Tuesday’s discussion was co-sponsored by The Carolina V-Day Initiative, a week of entertaining and informative events for UNC-CH students in which all donations benefit the Orange County Rape Crisis Center. The Center aspires to be part of the movement to end all forms of sexual violence by offering members of the Chapel Hill community free support and therapy after rape trauma.

Johanson’s charismatic personality and obvious interest in sex kept students interested in what she had to say. The most important issue Johanson stressed was safety.

“There’s so much you need to know about sex. Don’t let sex just happen,” Johanson said.

Johanson openly discussed generally socially taboo topics like female orgasms, anal sex, oral pleasure and her thoughts on the best sex toy for financially struggling college students.

Many students at UNC-CH are having sex, but do not have enough information to fully pleasure themselves or their partners. Johanson informed students how to reach optimum pleasure during sex while still being safe.

Opponents of the discussion are appalled with the openness of the topics and the degree to which the topics were addressed. However, this type of sexual education is about developing young people’s skills so that they make informed choices about their behavior, and feel confident and competent about acting on these choices.

More and more college students are participating in casual sex with either the same or multiple partners. Johanson’s guidance should influence students to familiarize themselves with their partners, encouraging each other to get tested regularly.

We live in an environment where sex is thought about constantly: how to get it, where to get it, and whom to have it with; we need to know not only know how to protect ourselves but how to enjoy ourselves.

Johanson provided us with the information to do both.

By Alyssa Griffith

Don’t miss the boat

Lately I have been struggling to come to terms with the fact that, as a junior, I am halfway through my college career. Being my usual pragmatic self, I am not really concerned about the implications of entering the real world right now. Impending job search and vanishing social bubble be damned. Instead, I am pissed at myself for missing out on some of the incredible organizations and activities Carolina has to offer.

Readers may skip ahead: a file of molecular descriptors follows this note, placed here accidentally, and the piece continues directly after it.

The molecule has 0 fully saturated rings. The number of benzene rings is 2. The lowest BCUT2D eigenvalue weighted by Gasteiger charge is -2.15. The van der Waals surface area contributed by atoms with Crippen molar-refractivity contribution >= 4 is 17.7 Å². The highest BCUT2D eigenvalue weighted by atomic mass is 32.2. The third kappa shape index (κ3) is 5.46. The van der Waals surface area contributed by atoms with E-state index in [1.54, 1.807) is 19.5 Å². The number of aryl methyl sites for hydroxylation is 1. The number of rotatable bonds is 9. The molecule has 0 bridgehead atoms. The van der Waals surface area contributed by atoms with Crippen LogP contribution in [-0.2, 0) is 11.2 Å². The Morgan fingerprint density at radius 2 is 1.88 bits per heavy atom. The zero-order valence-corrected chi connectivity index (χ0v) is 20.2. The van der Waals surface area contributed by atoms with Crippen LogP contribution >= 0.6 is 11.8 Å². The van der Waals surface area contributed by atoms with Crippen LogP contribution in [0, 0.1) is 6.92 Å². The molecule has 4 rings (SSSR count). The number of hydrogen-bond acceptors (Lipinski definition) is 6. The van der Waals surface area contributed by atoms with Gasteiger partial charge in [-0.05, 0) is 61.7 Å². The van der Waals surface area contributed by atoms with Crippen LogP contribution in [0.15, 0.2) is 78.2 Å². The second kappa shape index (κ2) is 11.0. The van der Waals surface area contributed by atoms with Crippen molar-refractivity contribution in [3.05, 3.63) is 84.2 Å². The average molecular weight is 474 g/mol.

I can pat myself on the back for becoming increasingly involved each year, but I missed the boat on so many things it’s embarrassing. Ten dollar concerts at Memorial Hall? Blood drives? Free movies at the Union? Every kind of club imaginable? Tie-dying and food and speakers, oh my?

Just yesterday I got a sneak peek into one of those ubiquitous student organizations I failed to sign up for at Fall Fest: Dance Marathon. With my short blond hair and penchant for making a fool of myself, I was solicited by a heavily-involved roommate to dress up as Ellen DeGeneres for their video. Their goal is to have the real comedian show up at their February 20th – 21st event. Apparently they are pretty good at what they do: Will Farrell made an appearance last year.

I show up at the Pit to a 1980s explosion of neon colors, spandex and sweet Nike Dunks. Not only are they raising money for the kids, they look good doing it. We film the video, they thank me for my participation, and I leave regretting that the past two years I have not participated in this incredible fundraiser for the Children’s Hospital.

To return to my original lamentation, I want to emphasize that this nostalgic look at my participation is not because of a failure to flesh out my resume. The opportunities I have missed out on were fun, free/discounted, or the chance to work with some really creative and motivated people out there on campus. So, if any underclassmen are reading this, do not make the same mistake as many of us veterans. Actually respond to some of the listservs that plague you and get involved while you have the chance!

By Madeleine Clark

Ballet over books

Now that the turkey is carved and the pumpkin pie is safely stored in our bellies, it is officially time to start looking forward to the holiday season.

Unfortunately, the sleigh bells and mistletoe of Christmastide coincide with a less than joyful time of year: final exams. While we all wish we could be caroling, trimming our trees, and drinking eggnog (non-alcoholic, of course), we are more likely found in the depths of Davis Library, furiously highlighting an Organic Chemistry textbook.

In order to save the diligent Carolina students from working themselves into an academic coma, I propose a study break steeped in holiday tradition.

The Carolina Ballet is performing The Nutcracker at Memorial Hall this Friday, Saturday, and Sunday. General admission for adults ranges from $30-$60, but UNC students may attend for the bargain price of $10.